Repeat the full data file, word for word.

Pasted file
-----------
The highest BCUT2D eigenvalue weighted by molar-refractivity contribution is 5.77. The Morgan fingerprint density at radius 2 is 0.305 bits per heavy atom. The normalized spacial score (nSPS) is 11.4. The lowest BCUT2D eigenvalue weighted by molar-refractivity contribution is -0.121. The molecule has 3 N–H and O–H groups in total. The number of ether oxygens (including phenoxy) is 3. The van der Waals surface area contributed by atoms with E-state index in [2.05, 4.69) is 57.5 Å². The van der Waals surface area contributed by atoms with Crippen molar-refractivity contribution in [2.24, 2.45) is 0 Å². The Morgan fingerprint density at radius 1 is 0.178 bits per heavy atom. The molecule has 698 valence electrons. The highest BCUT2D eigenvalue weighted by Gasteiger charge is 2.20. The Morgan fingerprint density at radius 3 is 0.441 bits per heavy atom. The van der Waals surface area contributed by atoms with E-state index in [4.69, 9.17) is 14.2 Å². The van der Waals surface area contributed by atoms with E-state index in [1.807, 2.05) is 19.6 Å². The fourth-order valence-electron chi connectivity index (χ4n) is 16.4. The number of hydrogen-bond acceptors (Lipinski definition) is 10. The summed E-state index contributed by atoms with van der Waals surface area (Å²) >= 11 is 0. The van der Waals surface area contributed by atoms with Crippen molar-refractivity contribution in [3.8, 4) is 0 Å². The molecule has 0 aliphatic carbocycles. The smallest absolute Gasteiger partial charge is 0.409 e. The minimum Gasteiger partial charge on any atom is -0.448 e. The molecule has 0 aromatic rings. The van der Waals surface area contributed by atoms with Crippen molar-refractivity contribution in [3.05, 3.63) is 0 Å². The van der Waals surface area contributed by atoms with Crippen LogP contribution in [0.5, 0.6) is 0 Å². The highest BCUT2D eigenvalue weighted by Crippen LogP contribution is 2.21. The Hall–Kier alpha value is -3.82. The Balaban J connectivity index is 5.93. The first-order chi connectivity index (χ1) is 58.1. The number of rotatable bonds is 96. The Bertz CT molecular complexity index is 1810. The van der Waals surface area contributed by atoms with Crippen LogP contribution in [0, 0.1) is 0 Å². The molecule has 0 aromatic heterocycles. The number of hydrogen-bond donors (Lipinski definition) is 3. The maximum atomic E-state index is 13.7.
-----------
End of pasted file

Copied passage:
The highest BCUT2D eigenvalue weighted by molar-refractivity contribution is 5.77. The Morgan fingerprint density at radius 2 is 0.305 bits per heavy atom. The normalized spacial score (nSPS) is 11.4. The lowest BCUT2D eigenvalue weighted by molar-refractivity contribution is -0.121. The molecule has 3 N–H and O–H groups in total. The number of ether oxygens (including phenoxy) is 3. The van der Waals surface area contributed by atoms with E-state index in [2.05, 4.69) is 57.5 Å². The van der Waals surface area contributed by atoms with Crippen molar-refractivity contribution in [2.24, 2.45) is 0 Å². The Morgan fingerprint density at radius 1 is 0.178 bits per heavy atom. The molecule has 698 valence electrons. The highest BCUT2D eigenvalue weighted by Gasteiger charge is 2.20. The Morgan fingerprint density at radius 3 is 0.441 bits per heavy atom. The van der Waals surface area contributed by atoms with E-state index in [4.69, 9.17) is 14.2 Å². The van der Waals surface area contributed by atoms with E-state index in [1.807, 2.05) is 19.6 Å². The fourth-order valence-electron chi connectivity index (χ4n) is 16.4. The number of hydrogen-bond acceptors (Lipinski definition) is 10. The summed E-state index contributed by atoms with van der Waals surface area (Å²) >= 11 is 0. The van der Waals surface area contributed by atoms with Crippen molar-refractivity contribution in [3.8, 4) is 0 Å². The molecule has 0 aliphatic carbocycles. The smallest absolute Gasteiger partial charge is 0.409 e. The minimum Gasteiger partial charge on any atom is -0.448 e. The molecule has 0 aromatic rings. The van der Waals surface area contributed by atoms with Crippen molar-refractivity contribution in [3.05, 3.63) is 0 Å². The van der Waals surface area contributed by atoms with Crippen LogP contribution in [0.5, 0.6) is 0 Å². The highest BCUT2D eigenvalue weighted by Crippen LogP contribution is 2.21. The Hall–Kier alpha value is -3.82. The Balaban J connectivity index is 5.93. The first-order chi connectivity index (χ1) is 58.1. The number of rotatable bonds is 96. The Bertz CT molecular complexity index is 1810. The van der Waals surface area contributed by atoms with Crippen LogP contribution in [0, 0.1) is 0 Å². The molecule has 0 aromatic heterocycles. The number of hydrogen-bond donors (Lipinski definition) is 3. The maximum atomic E-state index is 13.7.